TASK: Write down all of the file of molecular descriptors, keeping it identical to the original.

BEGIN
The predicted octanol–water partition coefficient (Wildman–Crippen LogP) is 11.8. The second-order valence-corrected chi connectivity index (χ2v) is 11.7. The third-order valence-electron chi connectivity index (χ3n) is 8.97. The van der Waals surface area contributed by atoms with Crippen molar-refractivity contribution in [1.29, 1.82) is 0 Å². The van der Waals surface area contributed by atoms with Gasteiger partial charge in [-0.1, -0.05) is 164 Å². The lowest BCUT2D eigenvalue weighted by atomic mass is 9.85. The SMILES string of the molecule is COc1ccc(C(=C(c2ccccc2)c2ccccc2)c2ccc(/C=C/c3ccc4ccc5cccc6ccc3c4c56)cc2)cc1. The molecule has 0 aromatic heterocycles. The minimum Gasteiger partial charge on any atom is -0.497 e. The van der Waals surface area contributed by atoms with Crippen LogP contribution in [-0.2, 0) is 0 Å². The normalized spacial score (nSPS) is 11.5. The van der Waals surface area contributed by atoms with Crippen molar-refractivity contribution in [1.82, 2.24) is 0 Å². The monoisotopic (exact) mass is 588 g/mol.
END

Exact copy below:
The predicted octanol–water partition coefficient (Wildman–Crippen LogP) is 11.8. The second-order valence-corrected chi connectivity index (χ2v) is 11.7. The third-order valence-electron chi connectivity index (χ3n) is 8.97. The van der Waals surface area contributed by atoms with Crippen molar-refractivity contribution in [1.29, 1.82) is 0 Å². The van der Waals surface area contributed by atoms with Gasteiger partial charge in [-0.1, -0.05) is 164 Å². The lowest BCUT2D eigenvalue weighted by atomic mass is 9.85. The SMILES string of the molecule is COc1ccc(C(=C(c2ccccc2)c2ccccc2)c2ccc(/C=C/c3ccc4ccc5cccc6ccc3c4c56)cc2)cc1. The molecule has 0 aromatic heterocycles. The minimum Gasteiger partial charge on any atom is -0.497 e. The van der Waals surface area contributed by atoms with Crippen LogP contribution in [-0.2, 0) is 0 Å². The normalized spacial score (nSPS) is 11.5. The van der Waals surface area contributed by atoms with Crippen molar-refractivity contribution in [1.82, 2.24) is 0 Å². The monoisotopic (exact) mass is 588 g/mol.